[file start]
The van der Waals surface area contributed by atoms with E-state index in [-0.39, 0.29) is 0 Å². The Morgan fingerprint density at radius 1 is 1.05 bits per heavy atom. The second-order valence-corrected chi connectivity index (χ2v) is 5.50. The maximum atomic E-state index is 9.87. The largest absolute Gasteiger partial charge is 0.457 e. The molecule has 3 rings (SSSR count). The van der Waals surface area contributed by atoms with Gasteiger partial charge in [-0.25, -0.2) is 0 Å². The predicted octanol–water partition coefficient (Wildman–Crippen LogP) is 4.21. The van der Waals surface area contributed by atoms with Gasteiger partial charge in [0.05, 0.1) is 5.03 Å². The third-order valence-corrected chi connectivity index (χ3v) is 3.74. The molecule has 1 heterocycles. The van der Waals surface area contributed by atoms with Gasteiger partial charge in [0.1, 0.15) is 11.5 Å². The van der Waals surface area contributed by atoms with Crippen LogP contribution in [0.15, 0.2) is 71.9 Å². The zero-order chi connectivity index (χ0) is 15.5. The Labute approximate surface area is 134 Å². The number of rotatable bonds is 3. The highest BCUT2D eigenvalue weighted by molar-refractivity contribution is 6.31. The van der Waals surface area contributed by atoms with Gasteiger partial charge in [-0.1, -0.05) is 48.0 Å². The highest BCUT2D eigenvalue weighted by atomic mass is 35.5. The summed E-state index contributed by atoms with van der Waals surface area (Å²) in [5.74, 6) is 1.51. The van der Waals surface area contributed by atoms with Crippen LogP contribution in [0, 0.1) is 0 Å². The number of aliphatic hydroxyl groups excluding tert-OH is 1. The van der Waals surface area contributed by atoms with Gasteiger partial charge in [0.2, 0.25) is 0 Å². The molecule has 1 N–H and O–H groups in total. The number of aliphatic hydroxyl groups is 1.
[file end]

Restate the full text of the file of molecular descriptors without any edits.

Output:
The van der Waals surface area contributed by atoms with E-state index in [-0.39, 0.29) is 0 Å². The Morgan fingerprint density at radius 1 is 1.05 bits per heavy atom. The second-order valence-corrected chi connectivity index (χ2v) is 5.50. The maximum atomic E-state index is 9.87. The largest absolute Gasteiger partial charge is 0.457 e. The molecule has 3 rings (SSSR count). The van der Waals surface area contributed by atoms with Gasteiger partial charge in [-0.25, -0.2) is 0 Å². The predicted octanol–water partition coefficient (Wildman–Crippen LogP) is 4.21. The van der Waals surface area contributed by atoms with Gasteiger partial charge in [0.05, 0.1) is 5.03 Å². The third-order valence-corrected chi connectivity index (χ3v) is 3.74. The molecule has 1 heterocycles. The van der Waals surface area contributed by atoms with Gasteiger partial charge in [0.1, 0.15) is 11.5 Å². The van der Waals surface area contributed by atoms with Crippen LogP contribution in [0.15, 0.2) is 71.9 Å². The zero-order chi connectivity index (χ0) is 15.5. The Labute approximate surface area is 134 Å². The number of rotatable bonds is 3. The highest BCUT2D eigenvalue weighted by molar-refractivity contribution is 6.31. The van der Waals surface area contributed by atoms with Gasteiger partial charge in [-0.1, -0.05) is 48.0 Å². The highest BCUT2D eigenvalue weighted by atomic mass is 35.5. The summed E-state index contributed by atoms with van der Waals surface area (Å²) in [5.74, 6) is 1.51. The van der Waals surface area contributed by atoms with Crippen LogP contribution in [0, 0.1) is 0 Å². The number of aliphatic hydroxyl groups excluding tert-OH is 1. The van der Waals surface area contributed by atoms with Gasteiger partial charge in [0.2, 0.25) is 0 Å². The molecule has 1 N–H and O–H groups in total. The number of aliphatic hydroxyl groups is 1.